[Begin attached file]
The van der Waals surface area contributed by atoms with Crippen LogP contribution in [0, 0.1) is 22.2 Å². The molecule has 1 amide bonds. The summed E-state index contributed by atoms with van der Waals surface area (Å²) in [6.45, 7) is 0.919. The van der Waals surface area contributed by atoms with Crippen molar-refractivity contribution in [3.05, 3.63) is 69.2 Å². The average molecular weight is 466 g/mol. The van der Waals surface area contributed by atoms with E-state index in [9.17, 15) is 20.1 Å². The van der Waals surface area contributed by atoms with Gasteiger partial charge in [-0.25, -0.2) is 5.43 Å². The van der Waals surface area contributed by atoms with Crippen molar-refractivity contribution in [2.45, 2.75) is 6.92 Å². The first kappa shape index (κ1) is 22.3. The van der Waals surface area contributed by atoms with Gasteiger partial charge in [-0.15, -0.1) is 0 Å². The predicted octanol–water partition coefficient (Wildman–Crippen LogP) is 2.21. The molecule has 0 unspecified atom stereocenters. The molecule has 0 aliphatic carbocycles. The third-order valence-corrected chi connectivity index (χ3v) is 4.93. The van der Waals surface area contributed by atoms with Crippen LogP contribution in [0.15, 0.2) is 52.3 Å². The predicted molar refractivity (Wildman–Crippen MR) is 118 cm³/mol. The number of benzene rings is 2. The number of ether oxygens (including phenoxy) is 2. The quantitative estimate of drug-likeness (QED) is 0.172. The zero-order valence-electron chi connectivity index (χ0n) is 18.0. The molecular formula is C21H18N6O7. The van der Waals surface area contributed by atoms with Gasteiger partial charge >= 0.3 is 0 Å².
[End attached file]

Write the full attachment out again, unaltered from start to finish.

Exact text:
The van der Waals surface area contributed by atoms with Crippen LogP contribution in [0, 0.1) is 22.2 Å². The molecule has 1 amide bonds. The summed E-state index contributed by atoms with van der Waals surface area (Å²) in [6.45, 7) is 0.919. The van der Waals surface area contributed by atoms with Crippen molar-refractivity contribution in [3.05, 3.63) is 69.2 Å². The average molecular weight is 466 g/mol. The van der Waals surface area contributed by atoms with E-state index in [9.17, 15) is 20.1 Å². The van der Waals surface area contributed by atoms with Gasteiger partial charge in [-0.25, -0.2) is 5.43 Å². The van der Waals surface area contributed by atoms with Crippen molar-refractivity contribution in [2.45, 2.75) is 6.92 Å². The first kappa shape index (κ1) is 22.3. The van der Waals surface area contributed by atoms with Gasteiger partial charge in [-0.15, -0.1) is 0 Å². The predicted octanol–water partition coefficient (Wildman–Crippen LogP) is 2.21. The molecule has 0 unspecified atom stereocenters. The molecule has 0 aliphatic carbocycles. The third-order valence-corrected chi connectivity index (χ3v) is 4.93. The van der Waals surface area contributed by atoms with Crippen LogP contribution in [0.15, 0.2) is 52.3 Å². The predicted molar refractivity (Wildman–Crippen MR) is 118 cm³/mol. The number of benzene rings is 2. The number of ether oxygens (including phenoxy) is 2. The quantitative estimate of drug-likeness (QED) is 0.172. The zero-order valence-electron chi connectivity index (χ0n) is 18.0. The molecular formula is C21H18N6O7. The van der Waals surface area contributed by atoms with Gasteiger partial charge >= 0.3 is 0 Å².